AIBs parent student finance loan, which charges 8.73pc interest, is the second-cheapest parental loan on the market. Under this loan, parents can borrow up to EUR25,000 over 12 years. Best to repay this loan early though. You would pay almost EUR15,000 in interest if you repaid EUR25,000 over 12 years – but less than EUR6,000 in interest if you repaid it over five years.

    AIB also offers a loan to students to cover the student contribution charge. That loan – of up to EUR3,000 a year for four years – has an interest rate of 8.76pc. This is much cheaper than borrowing that money through a standard personal loan – but it is still more expensive than BoIs college finance loan. Students who take out an AIB loan to cover the contribution charge can ease the blow that the repayments make to their pocket while in college by repaying the interest only on the loan. However, if you can, repay the loan in full each month rather than the interest only – otherwise, that loan will be more expensive in the long run and you will also have a large loan left to clear when you leave college.


    PTSB: Costs EUR223 a year to borrow EUR3,000

    Permanent TSB offers personal loans to parents who wish to fund their childs third-level education. However, at 14.3pc interest for loans of between EUR1,500 and EUR6,999, Permo offers the most expensive loan. At this rate, it would cost EUR223 to borrow EUR3,000 over a year – thats almost twice as expensive as BoIs college finance loan. Permo charges less interest the more you borrow.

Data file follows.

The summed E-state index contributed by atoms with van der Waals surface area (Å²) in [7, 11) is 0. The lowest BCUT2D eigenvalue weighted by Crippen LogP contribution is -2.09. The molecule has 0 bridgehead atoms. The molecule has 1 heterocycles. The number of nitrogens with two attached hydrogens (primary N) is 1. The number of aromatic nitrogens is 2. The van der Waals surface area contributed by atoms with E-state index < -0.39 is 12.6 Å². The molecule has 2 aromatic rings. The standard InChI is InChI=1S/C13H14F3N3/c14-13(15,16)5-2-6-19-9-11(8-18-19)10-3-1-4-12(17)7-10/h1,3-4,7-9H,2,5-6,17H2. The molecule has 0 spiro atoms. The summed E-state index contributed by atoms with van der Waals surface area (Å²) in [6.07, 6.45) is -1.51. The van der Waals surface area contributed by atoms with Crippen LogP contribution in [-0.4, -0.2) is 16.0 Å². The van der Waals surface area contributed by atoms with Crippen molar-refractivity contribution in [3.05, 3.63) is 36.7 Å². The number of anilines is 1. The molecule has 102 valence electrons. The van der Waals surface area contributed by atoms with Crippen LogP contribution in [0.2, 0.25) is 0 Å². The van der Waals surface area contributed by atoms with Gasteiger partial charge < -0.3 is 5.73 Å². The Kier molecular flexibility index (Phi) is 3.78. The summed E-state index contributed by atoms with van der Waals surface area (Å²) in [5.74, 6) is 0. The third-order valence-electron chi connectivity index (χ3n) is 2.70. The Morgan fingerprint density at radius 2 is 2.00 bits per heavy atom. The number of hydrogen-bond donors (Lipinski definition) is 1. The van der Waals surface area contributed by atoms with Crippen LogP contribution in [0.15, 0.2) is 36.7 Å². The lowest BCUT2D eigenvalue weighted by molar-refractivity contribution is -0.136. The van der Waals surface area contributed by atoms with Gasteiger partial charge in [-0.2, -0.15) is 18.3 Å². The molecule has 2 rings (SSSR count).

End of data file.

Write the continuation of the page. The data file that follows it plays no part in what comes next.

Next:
Ulster Bank is the second most expensive for parental loans. KBC doesnt offer parental loans.


    Ulster Bank: Costs nothing to borrow EUR2,500

    Ulster Bank offers the cheapest overdraft – but only if youre studying the right course. You can get an interest-free overdraft of up to EUR2,500 from Ulster Bank if youre studying medicine, dentistry, law, accountancy, pharmacy, physiotherapy, veterinary science and optometry. Otherwise, you can get an interest-free overdraft of up to EUR1,500 from the bank. You must repay the overdraft within one year of finishing college.

    AIB also offers interest-free overdrafts. Students in third- and fourth-year can go into the red by up to EUR1,500 without getting hit for interest, while students in first and second year can get interest-free overdrafts of up to EUR1,000.